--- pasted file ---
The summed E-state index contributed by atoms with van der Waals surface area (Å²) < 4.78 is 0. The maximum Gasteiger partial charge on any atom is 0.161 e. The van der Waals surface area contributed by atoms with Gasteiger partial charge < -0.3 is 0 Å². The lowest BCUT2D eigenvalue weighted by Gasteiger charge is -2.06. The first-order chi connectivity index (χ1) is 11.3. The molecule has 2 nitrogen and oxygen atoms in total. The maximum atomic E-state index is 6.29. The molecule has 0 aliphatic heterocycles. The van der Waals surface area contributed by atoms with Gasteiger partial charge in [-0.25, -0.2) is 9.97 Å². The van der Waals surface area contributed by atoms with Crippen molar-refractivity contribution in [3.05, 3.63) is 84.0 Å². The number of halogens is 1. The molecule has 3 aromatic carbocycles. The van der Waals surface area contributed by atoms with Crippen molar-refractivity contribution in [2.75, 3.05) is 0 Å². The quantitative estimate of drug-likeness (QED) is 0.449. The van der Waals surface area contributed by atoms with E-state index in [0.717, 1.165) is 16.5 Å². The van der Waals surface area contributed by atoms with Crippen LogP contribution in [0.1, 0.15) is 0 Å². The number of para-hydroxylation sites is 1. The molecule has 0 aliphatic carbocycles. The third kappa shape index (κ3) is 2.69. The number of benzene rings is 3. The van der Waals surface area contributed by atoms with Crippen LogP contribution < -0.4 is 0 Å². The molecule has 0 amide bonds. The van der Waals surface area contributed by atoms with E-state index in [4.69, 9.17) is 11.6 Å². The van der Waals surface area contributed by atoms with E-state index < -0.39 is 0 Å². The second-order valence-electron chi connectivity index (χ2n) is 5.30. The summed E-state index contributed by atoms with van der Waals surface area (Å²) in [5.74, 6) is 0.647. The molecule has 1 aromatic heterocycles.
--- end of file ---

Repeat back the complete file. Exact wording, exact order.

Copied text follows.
The summed E-state index contributed by atoms with van der Waals surface area (Å²) < 4.78 is 0. The maximum Gasteiger partial charge on any atom is 0.161 e. The van der Waals surface area contributed by atoms with Gasteiger partial charge < -0.3 is 0 Å². The lowest BCUT2D eigenvalue weighted by Gasteiger charge is -2.06. The first-order chi connectivity index (χ1) is 11.3. The molecule has 2 nitrogen and oxygen atoms in total. The maximum atomic E-state index is 6.29. The molecule has 0 aliphatic heterocycles. The van der Waals surface area contributed by atoms with Gasteiger partial charge in [-0.25, -0.2) is 9.97 Å². The van der Waals surface area contributed by atoms with Crippen molar-refractivity contribution in [3.05, 3.63) is 84.0 Å². The number of halogens is 1. The molecule has 3 aromatic carbocycles. The van der Waals surface area contributed by atoms with Crippen molar-refractivity contribution in [2.75, 3.05) is 0 Å². The quantitative estimate of drug-likeness (QED) is 0.449. The van der Waals surface area contributed by atoms with E-state index in [0.717, 1.165) is 16.5 Å². The van der Waals surface area contributed by atoms with Crippen LogP contribution in [0.1, 0.15) is 0 Å². The number of para-hydroxylation sites is 1. The molecule has 0 aliphatic carbocycles. The third kappa shape index (κ3) is 2.69. The number of benzene rings is 3. The van der Waals surface area contributed by atoms with Crippen LogP contribution < -0.4 is 0 Å². The molecule has 0 amide bonds. The van der Waals surface area contributed by atoms with E-state index in [4.69, 9.17) is 11.6 Å². The van der Waals surface area contributed by atoms with E-state index < -0.39 is 0 Å². The second-order valence-electron chi connectivity index (χ2n) is 5.30. The summed E-state index contributed by atoms with van der Waals surface area (Å²) in [5.74, 6) is 0.647. The molecule has 1 aromatic heterocycles.